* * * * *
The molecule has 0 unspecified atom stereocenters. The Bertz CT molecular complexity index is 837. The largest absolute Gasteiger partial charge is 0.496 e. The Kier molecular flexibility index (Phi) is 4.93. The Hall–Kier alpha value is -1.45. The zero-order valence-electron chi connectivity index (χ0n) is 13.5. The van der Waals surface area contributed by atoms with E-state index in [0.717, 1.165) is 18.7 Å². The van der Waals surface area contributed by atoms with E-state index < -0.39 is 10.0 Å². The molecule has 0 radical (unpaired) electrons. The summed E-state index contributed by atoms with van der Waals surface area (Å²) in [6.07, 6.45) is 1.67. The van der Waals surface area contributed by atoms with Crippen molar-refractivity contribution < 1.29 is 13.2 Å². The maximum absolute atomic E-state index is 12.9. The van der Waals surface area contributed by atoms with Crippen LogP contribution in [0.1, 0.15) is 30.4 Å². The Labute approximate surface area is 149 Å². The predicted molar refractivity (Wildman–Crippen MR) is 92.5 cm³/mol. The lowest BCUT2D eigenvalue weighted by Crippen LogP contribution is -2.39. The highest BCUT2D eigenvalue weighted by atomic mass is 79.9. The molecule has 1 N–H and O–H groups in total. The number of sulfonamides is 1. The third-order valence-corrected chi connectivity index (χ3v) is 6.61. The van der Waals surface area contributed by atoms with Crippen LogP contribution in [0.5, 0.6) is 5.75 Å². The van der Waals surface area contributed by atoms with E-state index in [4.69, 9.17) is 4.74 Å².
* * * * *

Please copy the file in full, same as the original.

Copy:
The molecule has 0 unspecified atom stereocenters. The Bertz CT molecular complexity index is 837. The largest absolute Gasteiger partial charge is 0.496 e. The Kier molecular flexibility index (Phi) is 4.93. The Hall–Kier alpha value is -1.45. The zero-order valence-electron chi connectivity index (χ0n) is 13.5. The van der Waals surface area contributed by atoms with E-state index in [0.717, 1.165) is 18.7 Å². The van der Waals surface area contributed by atoms with E-state index < -0.39 is 10.0 Å². The molecule has 0 radical (unpaired) electrons. The summed E-state index contributed by atoms with van der Waals surface area (Å²) in [6.07, 6.45) is 1.67. The van der Waals surface area contributed by atoms with Crippen molar-refractivity contribution < 1.29 is 13.2 Å². The maximum absolute atomic E-state index is 12.9. The van der Waals surface area contributed by atoms with Crippen LogP contribution in [0.1, 0.15) is 30.4 Å². The Labute approximate surface area is 149 Å². The predicted molar refractivity (Wildman–Crippen MR) is 92.5 cm³/mol. The lowest BCUT2D eigenvalue weighted by Crippen LogP contribution is -2.39. The highest BCUT2D eigenvalue weighted by atomic mass is 79.9. The molecule has 1 N–H and O–H groups in total. The number of sulfonamides is 1. The third-order valence-corrected chi connectivity index (χ3v) is 6.61. The van der Waals surface area contributed by atoms with Crippen LogP contribution in [0.5, 0.6) is 5.75 Å². The van der Waals surface area contributed by atoms with E-state index in [4.69, 9.17) is 4.74 Å².